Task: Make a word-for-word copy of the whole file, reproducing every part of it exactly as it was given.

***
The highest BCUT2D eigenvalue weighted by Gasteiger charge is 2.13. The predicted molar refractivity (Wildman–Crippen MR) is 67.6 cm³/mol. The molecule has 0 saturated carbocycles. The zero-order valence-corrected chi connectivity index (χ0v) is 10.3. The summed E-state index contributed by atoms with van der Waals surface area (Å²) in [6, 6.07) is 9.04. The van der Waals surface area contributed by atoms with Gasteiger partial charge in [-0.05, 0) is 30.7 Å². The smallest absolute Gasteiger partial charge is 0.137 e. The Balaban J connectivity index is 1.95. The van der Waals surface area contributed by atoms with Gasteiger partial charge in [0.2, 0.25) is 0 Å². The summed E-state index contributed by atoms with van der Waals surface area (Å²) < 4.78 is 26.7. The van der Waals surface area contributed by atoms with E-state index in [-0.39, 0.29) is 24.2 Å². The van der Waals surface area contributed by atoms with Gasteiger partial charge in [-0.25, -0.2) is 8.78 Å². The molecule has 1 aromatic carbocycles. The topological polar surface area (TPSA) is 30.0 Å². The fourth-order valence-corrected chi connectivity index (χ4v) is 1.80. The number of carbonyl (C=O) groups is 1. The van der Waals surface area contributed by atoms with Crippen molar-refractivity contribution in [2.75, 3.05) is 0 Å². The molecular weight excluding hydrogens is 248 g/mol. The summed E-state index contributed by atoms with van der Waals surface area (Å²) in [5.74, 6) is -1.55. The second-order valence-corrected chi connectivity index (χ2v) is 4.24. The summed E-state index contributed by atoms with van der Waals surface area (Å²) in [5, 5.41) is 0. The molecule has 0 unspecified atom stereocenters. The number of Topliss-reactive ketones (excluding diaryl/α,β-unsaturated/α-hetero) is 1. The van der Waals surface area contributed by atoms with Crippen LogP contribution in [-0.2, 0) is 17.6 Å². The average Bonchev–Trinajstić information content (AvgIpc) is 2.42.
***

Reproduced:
The highest BCUT2D eigenvalue weighted by Gasteiger charge is 2.13. The predicted molar refractivity (Wildman–Crippen MR) is 67.6 cm³/mol. The molecule has 0 saturated carbocycles. The zero-order valence-corrected chi connectivity index (χ0v) is 10.3. The summed E-state index contributed by atoms with van der Waals surface area (Å²) in [6, 6.07) is 9.04. The van der Waals surface area contributed by atoms with Gasteiger partial charge in [-0.05, 0) is 30.7 Å². The smallest absolute Gasteiger partial charge is 0.137 e. The Balaban J connectivity index is 1.95. The van der Waals surface area contributed by atoms with Gasteiger partial charge in [0.2, 0.25) is 0 Å². The summed E-state index contributed by atoms with van der Waals surface area (Å²) < 4.78 is 26.7. The van der Waals surface area contributed by atoms with E-state index in [-0.39, 0.29) is 24.2 Å². The van der Waals surface area contributed by atoms with Gasteiger partial charge in [-0.25, -0.2) is 8.78 Å². The molecule has 1 aromatic carbocycles. The topological polar surface area (TPSA) is 30.0 Å². The fourth-order valence-corrected chi connectivity index (χ4v) is 1.80. The number of carbonyl (C=O) groups is 1. The van der Waals surface area contributed by atoms with Crippen molar-refractivity contribution in [2.75, 3.05) is 0 Å². The molecular weight excluding hydrogens is 248 g/mol. The summed E-state index contributed by atoms with van der Waals surface area (Å²) in [5.74, 6) is -1.55. The second-order valence-corrected chi connectivity index (χ2v) is 4.24. The summed E-state index contributed by atoms with van der Waals surface area (Å²) in [5, 5.41) is 0. The molecule has 0 unspecified atom stereocenters. The number of Topliss-reactive ketones (excluding diaryl/α,β-unsaturated/α-hetero) is 1. The van der Waals surface area contributed by atoms with Crippen LogP contribution in [-0.2, 0) is 17.6 Å². The average Bonchev–Trinajstić information content (AvgIpc) is 2.42.